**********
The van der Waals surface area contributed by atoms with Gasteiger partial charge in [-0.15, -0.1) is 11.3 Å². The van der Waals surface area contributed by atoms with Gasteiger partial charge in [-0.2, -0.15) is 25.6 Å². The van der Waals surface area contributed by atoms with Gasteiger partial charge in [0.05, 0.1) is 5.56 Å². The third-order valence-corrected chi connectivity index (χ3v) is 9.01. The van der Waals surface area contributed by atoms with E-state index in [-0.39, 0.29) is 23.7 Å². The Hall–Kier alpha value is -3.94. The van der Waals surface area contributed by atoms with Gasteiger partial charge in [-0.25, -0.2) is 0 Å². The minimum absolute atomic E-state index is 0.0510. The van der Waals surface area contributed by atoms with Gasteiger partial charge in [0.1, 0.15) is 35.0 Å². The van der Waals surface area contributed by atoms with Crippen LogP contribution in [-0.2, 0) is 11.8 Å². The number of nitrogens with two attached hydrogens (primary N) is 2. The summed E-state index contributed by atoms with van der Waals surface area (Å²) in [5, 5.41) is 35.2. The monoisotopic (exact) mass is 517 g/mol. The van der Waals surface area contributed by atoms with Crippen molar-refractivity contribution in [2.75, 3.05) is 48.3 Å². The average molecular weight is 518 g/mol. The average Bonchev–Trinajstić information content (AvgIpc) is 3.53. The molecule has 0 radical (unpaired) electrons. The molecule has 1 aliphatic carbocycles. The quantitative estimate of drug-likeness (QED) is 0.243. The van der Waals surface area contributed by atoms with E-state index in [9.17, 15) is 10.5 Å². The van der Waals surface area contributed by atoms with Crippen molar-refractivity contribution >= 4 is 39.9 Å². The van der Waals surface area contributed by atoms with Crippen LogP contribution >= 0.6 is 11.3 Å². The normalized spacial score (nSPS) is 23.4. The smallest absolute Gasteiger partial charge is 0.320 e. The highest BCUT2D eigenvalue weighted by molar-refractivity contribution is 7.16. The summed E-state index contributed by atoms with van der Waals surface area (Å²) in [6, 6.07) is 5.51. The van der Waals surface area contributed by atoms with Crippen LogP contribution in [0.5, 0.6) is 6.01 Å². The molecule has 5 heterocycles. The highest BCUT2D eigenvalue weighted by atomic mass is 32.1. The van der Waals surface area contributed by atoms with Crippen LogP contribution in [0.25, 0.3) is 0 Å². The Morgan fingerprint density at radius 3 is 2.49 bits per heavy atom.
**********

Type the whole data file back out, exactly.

The van der Waals surface area contributed by atoms with Gasteiger partial charge in [-0.15, -0.1) is 11.3 Å². The van der Waals surface area contributed by atoms with Gasteiger partial charge in [-0.2, -0.15) is 25.6 Å². The van der Waals surface area contributed by atoms with Gasteiger partial charge in [0.05, 0.1) is 5.56 Å². The third-order valence-corrected chi connectivity index (χ3v) is 9.01. The van der Waals surface area contributed by atoms with E-state index in [-0.39, 0.29) is 23.7 Å². The Hall–Kier alpha value is -3.94. The van der Waals surface area contributed by atoms with Gasteiger partial charge in [-0.25, -0.2) is 0 Å². The minimum absolute atomic E-state index is 0.0510. The van der Waals surface area contributed by atoms with Gasteiger partial charge in [0.1, 0.15) is 35.0 Å². The van der Waals surface area contributed by atoms with Crippen LogP contribution in [-0.2, 0) is 11.8 Å². The number of nitrogens with two attached hydrogens (primary N) is 2. The summed E-state index contributed by atoms with van der Waals surface area (Å²) in [5, 5.41) is 35.2. The monoisotopic (exact) mass is 517 g/mol. The van der Waals surface area contributed by atoms with Crippen molar-refractivity contribution in [2.75, 3.05) is 48.3 Å². The average molecular weight is 518 g/mol. The average Bonchev–Trinajstić information content (AvgIpc) is 3.53. The molecule has 0 radical (unpaired) electrons. The molecule has 1 aliphatic carbocycles. The quantitative estimate of drug-likeness (QED) is 0.243. The van der Waals surface area contributed by atoms with E-state index in [9.17, 15) is 10.5 Å². The van der Waals surface area contributed by atoms with Crippen molar-refractivity contribution >= 4 is 39.9 Å². The van der Waals surface area contributed by atoms with Crippen LogP contribution >= 0.6 is 11.3 Å². The normalized spacial score (nSPS) is 23.4. The smallest absolute Gasteiger partial charge is 0.320 e. The highest BCUT2D eigenvalue weighted by molar-refractivity contribution is 7.16. The summed E-state index contributed by atoms with van der Waals surface area (Å²) in [6, 6.07) is 5.51. The van der Waals surface area contributed by atoms with Crippen LogP contribution in [0.5, 0.6) is 6.01 Å². The molecule has 5 heterocycles. The highest BCUT2D eigenvalue weighted by atomic mass is 32.1. The van der Waals surface area contributed by atoms with Crippen LogP contribution in [0.25, 0.3) is 0 Å². The Morgan fingerprint density at radius 3 is 2.49 bits per heavy atom.